Oh, for a Length of Rope and a Prisoner

…tax dollars could be saved if convicted killers were given rope to hang themselves in prison…” – attributed to Conservative Sen. Pierre-Hugues Boisvenu, CTV translation

I always say that every killer should have the right to a rope in his cell and be able to decide on his life, but I’m against the death penalty” – The Star

I heard this on the way home from church this evening, and just had to comment: there is so much wrong with this statement that I hardly know where to begin. And that it came from one of our leaders in Quebec is even more disturbing. Obviously M. Boisvenu does not believe that prisons should be… or perhaps can be… places where those who convict crimes can be rehabilitated or reformed so that they can eventually be returned to society. I believe this is the general Canadian perspective: we hope for rehabilitation, even if sceptical in its application (Correctional Service of Canada). This is one of the reasons we abolished the death penalty many years ago. He sees prisons as places of punishment and deterrence, where life in them is so terrible and lacking of human dignity that the people who live there are driven to commit suicide rather than live another day in them.

Not only is this statement against the purpose of our prison system (or at least what we hope the purpose to be), it it calling on prisoners to break the law further in committing suicide. Much though I am in support of discussions regarding assisted suicide, this is not the kind of thing I imagine. But the fact is, it’s still illegal. So M. Boisvenu is also calling for Correctional Services to break the law in “assisting” prisoners to kill themselves. Again, this comment is so riddled with shallow thought, lack of compassion and arrogance that it astounds me.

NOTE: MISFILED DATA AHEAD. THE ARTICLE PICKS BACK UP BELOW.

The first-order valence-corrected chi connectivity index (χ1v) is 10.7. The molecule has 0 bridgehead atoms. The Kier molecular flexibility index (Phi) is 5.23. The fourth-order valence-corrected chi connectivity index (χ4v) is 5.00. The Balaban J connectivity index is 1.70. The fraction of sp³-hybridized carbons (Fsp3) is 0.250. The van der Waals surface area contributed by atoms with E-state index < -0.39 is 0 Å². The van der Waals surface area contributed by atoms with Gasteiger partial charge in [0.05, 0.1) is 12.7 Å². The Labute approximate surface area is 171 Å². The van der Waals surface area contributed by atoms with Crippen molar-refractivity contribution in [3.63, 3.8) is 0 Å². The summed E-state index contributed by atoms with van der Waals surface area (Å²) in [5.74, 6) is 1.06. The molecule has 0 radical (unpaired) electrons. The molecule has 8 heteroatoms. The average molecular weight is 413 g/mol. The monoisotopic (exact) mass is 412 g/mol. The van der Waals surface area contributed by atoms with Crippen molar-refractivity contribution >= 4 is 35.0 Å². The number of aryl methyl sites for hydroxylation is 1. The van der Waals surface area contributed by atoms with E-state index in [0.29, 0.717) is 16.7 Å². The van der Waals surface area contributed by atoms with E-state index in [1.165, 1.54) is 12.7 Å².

But it has been withdrawn. The Senator (whose post is for life, so he doesn’t have to worry about what he says) “was forced to apologize” for making the comments. So although he withdrew the words, he did not withdraw the thoughts. Indeed: “He regrets not having been able to clarify the idea he wanted to express about serial offenders…” (The Star) And how, exactly, would he have clarified those “ideas”? Perhaps by saying: “death should be considered as punishment for murderers such as Clifford Olson, Paul Bernardo or Robert Pickton.” (Montreal Gazette)

That “such as” phrase becomes a thorny issue, though. Who’s to decide, Pierre? Are you going to figure out who are the “worse offenders”? I’m not sure that’s a good idea: you sound like you’re less than completely unbiased. Or maybe, since we’re talking taxpayer dollars, we should do it solely in terms of expense. If they’re going to cost more than $10 million, give ’em the rope. 9½: they can stay. Too bad if you’re a young offender in security wing. Those costs add up.

And yes: the response from the leader of the Conservative party, Stephen Harper, was even worse. “I think we all understand that Senator Boisvenu and his family have suffered horribly in the past…” Umm… yes. Sure. Absolutely. And I respect anyone who’s able to put such a terrible ordeal behind him. But it sounds like he hasn’t. The man “is letting his emotions over his lost daughters overtake his political judgement.” (Globe and Mail) And that’s exactly why I question Mr. Harper’s use of an person who is so emotionally distraught in such a charged area of government: in spite of such emotional recklessness, he is one of the major Conservative speakers about crime and punishment. So they use his emotionalism when it suits them, to stir up the country for tougher laws: but it becomes an excuse when his comments are embarrassing.

“I have worries about these attitudes, because at the end of the day, these people sign bills. So, it reflects his thinking. I dare hope it is not the thinking of the other senators,” said NDP interim leader Nycole Turmel (The Star).

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